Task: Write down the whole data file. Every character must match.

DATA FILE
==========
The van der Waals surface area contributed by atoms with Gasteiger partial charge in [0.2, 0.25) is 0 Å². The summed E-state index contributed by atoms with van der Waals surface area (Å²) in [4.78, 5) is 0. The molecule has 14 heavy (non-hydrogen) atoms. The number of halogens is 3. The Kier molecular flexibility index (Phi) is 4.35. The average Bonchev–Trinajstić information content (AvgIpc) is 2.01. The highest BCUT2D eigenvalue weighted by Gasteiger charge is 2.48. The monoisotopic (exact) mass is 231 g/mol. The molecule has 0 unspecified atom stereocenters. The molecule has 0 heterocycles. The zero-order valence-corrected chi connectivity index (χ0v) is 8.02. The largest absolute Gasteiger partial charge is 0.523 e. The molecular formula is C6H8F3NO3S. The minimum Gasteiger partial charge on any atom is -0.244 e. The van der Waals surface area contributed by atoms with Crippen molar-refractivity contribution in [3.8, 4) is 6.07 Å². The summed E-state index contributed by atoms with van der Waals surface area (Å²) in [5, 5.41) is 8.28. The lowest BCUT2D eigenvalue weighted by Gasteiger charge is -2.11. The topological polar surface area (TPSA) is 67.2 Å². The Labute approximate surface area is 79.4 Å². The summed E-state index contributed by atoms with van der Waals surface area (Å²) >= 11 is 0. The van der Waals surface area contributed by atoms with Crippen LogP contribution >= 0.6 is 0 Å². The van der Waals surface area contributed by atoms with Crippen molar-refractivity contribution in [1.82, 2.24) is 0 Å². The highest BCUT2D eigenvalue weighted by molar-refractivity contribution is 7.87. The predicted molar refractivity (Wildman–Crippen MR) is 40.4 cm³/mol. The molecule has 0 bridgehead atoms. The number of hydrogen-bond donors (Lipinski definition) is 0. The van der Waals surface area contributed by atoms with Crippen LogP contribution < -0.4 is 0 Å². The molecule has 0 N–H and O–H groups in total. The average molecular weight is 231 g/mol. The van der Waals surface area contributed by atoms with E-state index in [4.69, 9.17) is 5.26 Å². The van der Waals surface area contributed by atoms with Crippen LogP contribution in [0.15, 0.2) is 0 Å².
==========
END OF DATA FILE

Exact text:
The van der Waals surface area contributed by atoms with Gasteiger partial charge in [0.2, 0.25) is 0 Å². The summed E-state index contributed by atoms with van der Waals surface area (Å²) in [4.78, 5) is 0. The molecule has 14 heavy (non-hydrogen) atoms. The number of halogens is 3. The Kier molecular flexibility index (Phi) is 4.35. The average Bonchev–Trinajstić information content (AvgIpc) is 2.01. The highest BCUT2D eigenvalue weighted by Gasteiger charge is 2.48. The monoisotopic (exact) mass is 231 g/mol. The molecule has 0 unspecified atom stereocenters. The molecule has 0 heterocycles. The zero-order valence-corrected chi connectivity index (χ0v) is 8.02. The largest absolute Gasteiger partial charge is 0.523 e. The molecular formula is C6H8F3NO3S. The minimum Gasteiger partial charge on any atom is -0.244 e. The van der Waals surface area contributed by atoms with Crippen molar-refractivity contribution in [3.8, 4) is 6.07 Å². The summed E-state index contributed by atoms with van der Waals surface area (Å²) in [5, 5.41) is 8.28. The lowest BCUT2D eigenvalue weighted by Gasteiger charge is -2.11. The topological polar surface area (TPSA) is 67.2 Å². The Labute approximate surface area is 79.4 Å². The summed E-state index contributed by atoms with van der Waals surface area (Å²) >= 11 is 0. The van der Waals surface area contributed by atoms with Crippen LogP contribution >= 0.6 is 0 Å². The van der Waals surface area contributed by atoms with Crippen molar-refractivity contribution in [1.82, 2.24) is 0 Å². The highest BCUT2D eigenvalue weighted by molar-refractivity contribution is 7.87. The predicted molar refractivity (Wildman–Crippen MR) is 40.4 cm³/mol. The molecule has 0 bridgehead atoms. The number of hydrogen-bond donors (Lipinski definition) is 0. The van der Waals surface area contributed by atoms with Crippen LogP contribution < -0.4 is 0 Å². The molecule has 0 N–H and O–H groups in total. The average molecular weight is 231 g/mol. The van der Waals surface area contributed by atoms with E-state index in [4.69, 9.17) is 5.26 Å². The van der Waals surface area contributed by atoms with Crippen LogP contribution in [0.15, 0.2) is 0 Å².